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Mighty Mississippi vs. The Slick: Oil is winning

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posted on May, 23 2010 @ 08:33 AM
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Mighty Mississippi vs. The Slick: Oil is winning


www.msnbc.msn.com

GRAND ISLE, LA. - It has become an epic contest between water and oil along the Gulf Coast. Government officials have now opened wide the Mississippi River outlets — what they call the diversions — in a desperate attempt to overwhelm the massive oil slick approaching the ragged shoreline of Louisiana.

This hydraulic defense employs snowfall from Montana, floodwater from Tennessee. The mighty river drains half the country, and every creek and stream and seep from the Rockies to the Appalachians has been enlisted in the battle.

(visit the link for the full news article)




posted on May, 23 2010 @ 08:33 AM
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Even more good news today.

Seems like nothing is safe from that much oil invading our shores.


Already the slick has polluted some of the biologically richest waters in America.

Even worse damage could take place this week as oil soaks the beaches and passes through the feeble barrier islands to the inland bays, marshes and estuaries — the nurseries for shrimp, oysters crabs.

The names of these places will be in the news in the days ahead: Terrebonne Bay, Timbalier Bay, Caminada Bay and Barataria Bay.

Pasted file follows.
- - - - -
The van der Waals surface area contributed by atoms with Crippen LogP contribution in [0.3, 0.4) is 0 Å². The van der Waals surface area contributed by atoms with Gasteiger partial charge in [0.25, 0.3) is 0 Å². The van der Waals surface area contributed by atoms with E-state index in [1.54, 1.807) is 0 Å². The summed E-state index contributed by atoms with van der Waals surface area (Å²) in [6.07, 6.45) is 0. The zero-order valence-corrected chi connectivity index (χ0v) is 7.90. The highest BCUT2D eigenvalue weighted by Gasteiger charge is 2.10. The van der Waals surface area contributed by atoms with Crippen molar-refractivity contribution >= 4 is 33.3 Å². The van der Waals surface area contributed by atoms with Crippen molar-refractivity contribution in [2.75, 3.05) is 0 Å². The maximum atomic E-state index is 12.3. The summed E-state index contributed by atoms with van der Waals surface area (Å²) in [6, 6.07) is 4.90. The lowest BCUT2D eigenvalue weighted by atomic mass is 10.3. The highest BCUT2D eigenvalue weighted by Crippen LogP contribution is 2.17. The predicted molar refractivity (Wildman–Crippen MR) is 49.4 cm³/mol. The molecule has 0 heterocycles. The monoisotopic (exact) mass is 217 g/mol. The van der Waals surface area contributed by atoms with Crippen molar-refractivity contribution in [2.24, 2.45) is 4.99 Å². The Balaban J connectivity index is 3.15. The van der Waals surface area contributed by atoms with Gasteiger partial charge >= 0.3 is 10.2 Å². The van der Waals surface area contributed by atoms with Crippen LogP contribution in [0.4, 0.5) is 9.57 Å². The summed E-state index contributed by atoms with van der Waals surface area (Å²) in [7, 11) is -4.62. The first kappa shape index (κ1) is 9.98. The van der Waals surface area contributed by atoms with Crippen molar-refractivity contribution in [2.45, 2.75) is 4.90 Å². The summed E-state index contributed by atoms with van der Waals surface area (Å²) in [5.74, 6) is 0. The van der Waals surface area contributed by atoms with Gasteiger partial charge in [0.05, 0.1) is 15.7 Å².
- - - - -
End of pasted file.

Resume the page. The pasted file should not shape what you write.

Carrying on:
"All the diversions are wide open," Myron Fischer, director of a research lab for the Louisiana Department of Wildlife and Fisheries in Grand Isle, said of the river. "Just trying to push."


I don't understand what else the government needs to declare an emergency and get on top of this problem.

~Keeper

www.msnbc.msn.com
(visit the link for the full news article)



posted on May, 23 2010 @ 08:59 AM
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I guess it's an ironic turn of events. It's kinda like the US, the country that invaded other countries for oil is starting to get invaded by oil itself.

I can't believe corporations don't have the balls to ever accept liability and they get away with anything. One thing I've always been taught is to take responsibility for my actions. You'd think they would do the same. I hope this leak stops soon.

[edit on 23-5-2010 by Whine Flu]



posted on May, 23 2010 @ 09:00 AM
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reply to post by Whine Flu
 


That's quire the irony eh?

Yeah, I think BP is just attempting to recoup losses, that's why they won't cap the well in any sort of appropriate time frame.

~Keeper



posted on May, 23 2010 @ 09:28 AM
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Would this be the mightily polluted Mississippi River. We now have a contest between two environmentally destructive forces, the Gulf oil slick and the nitrate rich Mississippi with its heavey metal laden sediments.

Source of the Mississippi's polution

Grinning Planet

Pollution

In the past, the ocean has proved to be resilient to oil pollution and tends to clean itself up. I suspect the US will contine to pollute the Gulf of Mexico through the Mississippi long after the oil spill has faded into memory.

Regards



posted on May, 23 2010 @ 10:10 AM